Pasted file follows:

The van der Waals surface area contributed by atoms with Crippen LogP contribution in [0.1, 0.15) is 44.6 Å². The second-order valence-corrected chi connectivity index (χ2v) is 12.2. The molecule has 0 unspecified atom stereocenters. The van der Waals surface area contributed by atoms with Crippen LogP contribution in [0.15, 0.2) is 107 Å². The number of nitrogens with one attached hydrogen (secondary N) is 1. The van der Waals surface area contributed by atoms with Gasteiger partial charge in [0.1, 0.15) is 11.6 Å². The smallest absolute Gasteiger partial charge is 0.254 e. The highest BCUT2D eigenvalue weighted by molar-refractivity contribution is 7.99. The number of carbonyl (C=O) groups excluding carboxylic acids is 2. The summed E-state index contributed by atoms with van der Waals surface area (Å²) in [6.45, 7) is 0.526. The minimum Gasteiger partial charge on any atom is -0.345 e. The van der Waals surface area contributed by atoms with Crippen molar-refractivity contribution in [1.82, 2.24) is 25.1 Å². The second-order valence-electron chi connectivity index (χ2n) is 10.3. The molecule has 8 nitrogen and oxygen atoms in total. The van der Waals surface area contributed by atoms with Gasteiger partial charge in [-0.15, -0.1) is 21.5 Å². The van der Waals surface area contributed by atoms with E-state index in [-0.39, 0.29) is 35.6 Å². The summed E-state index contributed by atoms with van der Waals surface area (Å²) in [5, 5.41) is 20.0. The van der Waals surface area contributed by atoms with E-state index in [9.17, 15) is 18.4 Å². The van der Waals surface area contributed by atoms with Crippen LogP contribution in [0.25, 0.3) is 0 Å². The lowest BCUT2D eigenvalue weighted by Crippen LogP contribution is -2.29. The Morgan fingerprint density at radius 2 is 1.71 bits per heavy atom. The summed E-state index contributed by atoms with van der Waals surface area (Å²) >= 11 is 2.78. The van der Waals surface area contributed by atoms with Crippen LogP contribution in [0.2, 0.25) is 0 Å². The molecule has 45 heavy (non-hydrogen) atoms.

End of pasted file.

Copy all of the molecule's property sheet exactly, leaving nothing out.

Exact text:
The van der Waals surface area contributed by atoms with Crippen LogP contribution in [0.1, 0.15) is 44.6 Å². The second-order valence-corrected chi connectivity index (χ2v) is 12.2. The molecule has 0 unspecified atom stereocenters. The van der Waals surface area contributed by atoms with Crippen LogP contribution in [0.15, 0.2) is 107 Å². The number of nitrogens with one attached hydrogen (secondary N) is 1. The van der Waals surface area contributed by atoms with Gasteiger partial charge in [0.1, 0.15) is 11.6 Å². The smallest absolute Gasteiger partial charge is 0.254 e. The highest BCUT2D eigenvalue weighted by molar-refractivity contribution is 7.99. The number of carbonyl (C=O) groups excluding carboxylic acids is 2. The summed E-state index contributed by atoms with van der Waals surface area (Å²) in [6.45, 7) is 0.526. The minimum Gasteiger partial charge on any atom is -0.345 e. The van der Waals surface area contributed by atoms with Crippen molar-refractivity contribution in [1.82, 2.24) is 25.1 Å². The second-order valence-electron chi connectivity index (χ2n) is 10.3. The molecule has 8 nitrogen and oxygen atoms in total. The van der Waals surface area contributed by atoms with Gasteiger partial charge in [-0.15, -0.1) is 21.5 Å². The van der Waals surface area contributed by atoms with E-state index in [-0.39, 0.29) is 35.6 Å². The summed E-state index contributed by atoms with van der Waals surface area (Å²) in [5, 5.41) is 20.0. The van der Waals surface area contributed by atoms with E-state index in [9.17, 15) is 18.4 Å². The van der Waals surface area contributed by atoms with Crippen LogP contribution in [0.25, 0.3) is 0 Å². The lowest BCUT2D eigenvalue weighted by Crippen LogP contribution is -2.29. The Morgan fingerprint density at radius 2 is 1.71 bits per heavy atom. The summed E-state index contributed by atoms with van der Waals surface area (Å²) >= 11 is 2.78. The van der Waals surface area contributed by atoms with Crippen LogP contribution in [0.2, 0.25) is 0 Å². The molecule has 45 heavy (non-hydrogen) atoms.